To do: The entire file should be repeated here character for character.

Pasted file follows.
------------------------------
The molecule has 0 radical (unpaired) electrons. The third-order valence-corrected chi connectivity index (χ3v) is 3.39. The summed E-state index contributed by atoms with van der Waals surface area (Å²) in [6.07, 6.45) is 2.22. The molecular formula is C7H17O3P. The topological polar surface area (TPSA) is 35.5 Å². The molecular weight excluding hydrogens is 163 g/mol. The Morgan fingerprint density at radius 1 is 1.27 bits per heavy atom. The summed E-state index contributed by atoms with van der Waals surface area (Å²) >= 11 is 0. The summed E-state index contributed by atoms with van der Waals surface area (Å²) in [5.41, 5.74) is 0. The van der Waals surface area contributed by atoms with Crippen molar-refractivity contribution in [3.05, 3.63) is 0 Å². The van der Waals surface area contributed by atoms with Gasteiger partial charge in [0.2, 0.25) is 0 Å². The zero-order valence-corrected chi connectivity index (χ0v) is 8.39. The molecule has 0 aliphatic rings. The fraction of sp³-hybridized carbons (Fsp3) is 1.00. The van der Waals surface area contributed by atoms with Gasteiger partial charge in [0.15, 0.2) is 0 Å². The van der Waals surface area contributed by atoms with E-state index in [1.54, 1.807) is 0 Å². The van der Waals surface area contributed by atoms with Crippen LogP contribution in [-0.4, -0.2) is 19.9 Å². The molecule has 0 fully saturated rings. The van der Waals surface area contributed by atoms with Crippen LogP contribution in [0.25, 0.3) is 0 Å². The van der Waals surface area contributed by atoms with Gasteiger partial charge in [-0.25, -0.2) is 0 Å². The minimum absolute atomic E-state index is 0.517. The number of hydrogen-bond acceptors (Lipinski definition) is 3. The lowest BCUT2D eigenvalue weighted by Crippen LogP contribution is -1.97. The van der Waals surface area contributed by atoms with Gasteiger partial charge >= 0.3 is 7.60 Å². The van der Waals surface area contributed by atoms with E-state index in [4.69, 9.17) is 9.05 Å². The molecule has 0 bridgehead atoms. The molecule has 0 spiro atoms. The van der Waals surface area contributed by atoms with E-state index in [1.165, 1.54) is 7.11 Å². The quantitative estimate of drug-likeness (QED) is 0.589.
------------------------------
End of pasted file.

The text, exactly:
The molecule has 0 radical (unpaired) electrons. The third-order valence-corrected chi connectivity index (χ3v) is 3.39. The summed E-state index contributed by atoms with van der Waals surface area (Å²) in [6.07, 6.45) is 2.22. The molecular formula is C7H17O3P. The topological polar surface area (TPSA) is 35.5 Å². The molecular weight excluding hydrogens is 163 g/mol. The Morgan fingerprint density at radius 1 is 1.27 bits per heavy atom. The summed E-state index contributed by atoms with van der Waals surface area (Å²) >= 11 is 0. The summed E-state index contributed by atoms with van der Waals surface area (Å²) in [5.41, 5.74) is 0. The van der Waals surface area contributed by atoms with Crippen molar-refractivity contribution in [3.05, 3.63) is 0 Å². The van der Waals surface area contributed by atoms with Gasteiger partial charge in [0.2, 0.25) is 0 Å². The zero-order valence-corrected chi connectivity index (χ0v) is 8.39. The molecule has 0 aliphatic rings. The fraction of sp³-hybridized carbons (Fsp3) is 1.00. The van der Waals surface area contributed by atoms with Gasteiger partial charge in [0.15, 0.2) is 0 Å². The van der Waals surface area contributed by atoms with E-state index in [1.54, 1.807) is 0 Å². The van der Waals surface area contributed by atoms with Crippen LogP contribution in [-0.4, -0.2) is 19.9 Å². The molecule has 0 fully saturated rings. The van der Waals surface area contributed by atoms with Crippen LogP contribution in [0.25, 0.3) is 0 Å². The van der Waals surface area contributed by atoms with Gasteiger partial charge in [-0.25, -0.2) is 0 Å². The minimum absolute atomic E-state index is 0.517. The number of hydrogen-bond acceptors (Lipinski definition) is 3. The lowest BCUT2D eigenvalue weighted by Crippen LogP contribution is -1.97. The van der Waals surface area contributed by atoms with Gasteiger partial charge >= 0.3 is 7.60 Å². The van der Waals surface area contributed by atoms with E-state index in [4.69, 9.17) is 9.05 Å². The molecule has 0 bridgehead atoms. The molecule has 0 spiro atoms. The van der Waals surface area contributed by atoms with E-state index in [1.165, 1.54) is 7.11 Å². The quantitative estimate of drug-likeness (QED) is 0.589.